Erin Keller was ready for a break. After working seventeen consecutive days, her nerves were beginning to fray, her muscles ache, and her mind wander. Long ago, the days had become an endless chain of monotony, punctuated by blissfully uneventful evenings that seemed to last no longer than the blink of an eye. But gradually, even the sacrosanct line between day and night blurred…
…and as Erin’s heavy eyelids began to fall uncontrollably, she knew it was time to call it a night. Or day. Or whatever it was.
For seventeen days, Erin had been going over the mountain of data collected during the Starlight’s brief, but chaotic visit to the Yaraka Sector. They still knew very little about Illidan or the ancient Iconian artifact he allegedly sought, and the longer she stared at the data, the less she seemed to glean from it. She wasn’t getting anywhere, and based upon Kendall’s analysis, neither was he—or anyone else in the science lab, for that matter. For the time being, Illidan’s secrets would remain his own.
More than ready to proclaim defeat, Erin set aside her padd and melted into her chair—gradually sinking downward until she was in danger of falling to the floor. She held herself there for a long moment and contently stared into oblivion. It was definitely relaxing, but… certainly not the most comfortable position to assume. When the muscles in her neck began to ache, Erin slowly pulled herself to an upright position. She regarded her padd for a brief moment before catching a glimpse of motion across the table.
“Give up?” asked Alan Christopher, his pleasant voice the diametric opposite of Erin’s mood. He stood at the opposite side of the sleek circular table in their quarters, hands resting on the back of a grayish chair.
Erin shook her head. Giving up was never an option. “I’m just taking a much-deserved break,” she playfully corrected. “Unlike some people, I actually do work around here!”
That was more than enough to get Alan riled. “I do plenty of work aboard this fine starship!” he protested. “I am the pillar of Starfleet, as a matter of fact. Without me, the entire organization would collapse and galaxy’s descent into chaos would only hasten.”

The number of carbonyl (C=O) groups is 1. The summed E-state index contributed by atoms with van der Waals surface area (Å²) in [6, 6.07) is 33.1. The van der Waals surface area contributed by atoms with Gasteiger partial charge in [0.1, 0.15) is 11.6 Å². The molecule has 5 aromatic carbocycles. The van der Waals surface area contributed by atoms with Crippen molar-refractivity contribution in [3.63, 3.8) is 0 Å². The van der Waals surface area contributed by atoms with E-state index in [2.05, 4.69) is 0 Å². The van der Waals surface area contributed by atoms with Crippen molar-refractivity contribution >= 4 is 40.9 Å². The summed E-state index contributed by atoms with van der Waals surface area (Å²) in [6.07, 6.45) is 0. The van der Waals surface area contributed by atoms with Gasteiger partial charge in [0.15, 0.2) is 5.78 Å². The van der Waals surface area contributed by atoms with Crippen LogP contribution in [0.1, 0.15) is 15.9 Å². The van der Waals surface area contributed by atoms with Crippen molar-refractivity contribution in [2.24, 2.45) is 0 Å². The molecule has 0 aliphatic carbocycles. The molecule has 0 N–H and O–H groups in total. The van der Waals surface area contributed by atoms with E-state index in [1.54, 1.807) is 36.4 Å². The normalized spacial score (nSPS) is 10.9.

Erin giggled. “Alan,” she said lightly, “if you were any more dense, light would bend around you.”
He arched a curious brow. “You think I’m delusional?”
“The thought has crossed my mind on occasion,” admitted Erin, though she neglected to mention the frequency of those occasions.
“Hmpf.” Shaking his head in disbelief, Alan wandered over to the replicator, presumably to grab some sort of evening snack. “Hot chocolate,” he said. “Two mugs.”
Moments later, Alan returned to the table with two steaming mugs. Erin happily accepted one of them and then suggested they retreat to a more comfortable setting. The living room was the obvious choice, and within moments, the two sat beside each other on the sofa nursing their respective mugs.
“I had a weird dream last night,” said Alan into his mug.
“Oh?” asked Erin. Given Alan’s overactive imagination, she braced herself for some incredibly outlandish tale.
Alan nodded agreeably. “Yeah,” he said evenly. “I dreamed that I was going to defrag the Starlight’s computer core.”
She waited a moment for the story to continue, but when it didn’t, Erin found herself sorely disappointed. “That’s it?” she asked.
He nodded. “That’s it.” He took a sip of his hot chocolate. “Do you think it’s prophetic? Maybe that temporal stuff had some lasting effects?”
“It’s no prophecy,” Erin quickly assured him. The last thing Alan needed was to think he was clairvoyant. “The computer automatically rearranges files so that fragmentation is virtually a nonentity. The few files that are fragmented…”
A pathetic mew suddenly echoed from the bedroom. Cleo’s dainty call nearly brought a smile to Erin’s face, but the subsequent groans and growls associated with the dreaded hairball neutralized any smile that Erin might have mustered. In the darkness of the bedroom, the little cat horked and growled a few moments longer before finally growing silent.
Feeling a pang of concern in her heart, Erin carefully set her mug of hot chocolate on the coffee table and made her way to the bedroom. “Computer,” she quietly called from the threshold, “lights.”
Warm, ambient light slowly washed away the ghastly dark, revealing everything Erin expected to see in the confines of her bedroom—but with two major exceptions: the bloody hairball, and the tiny, trembling cat curled up on the floor beside it…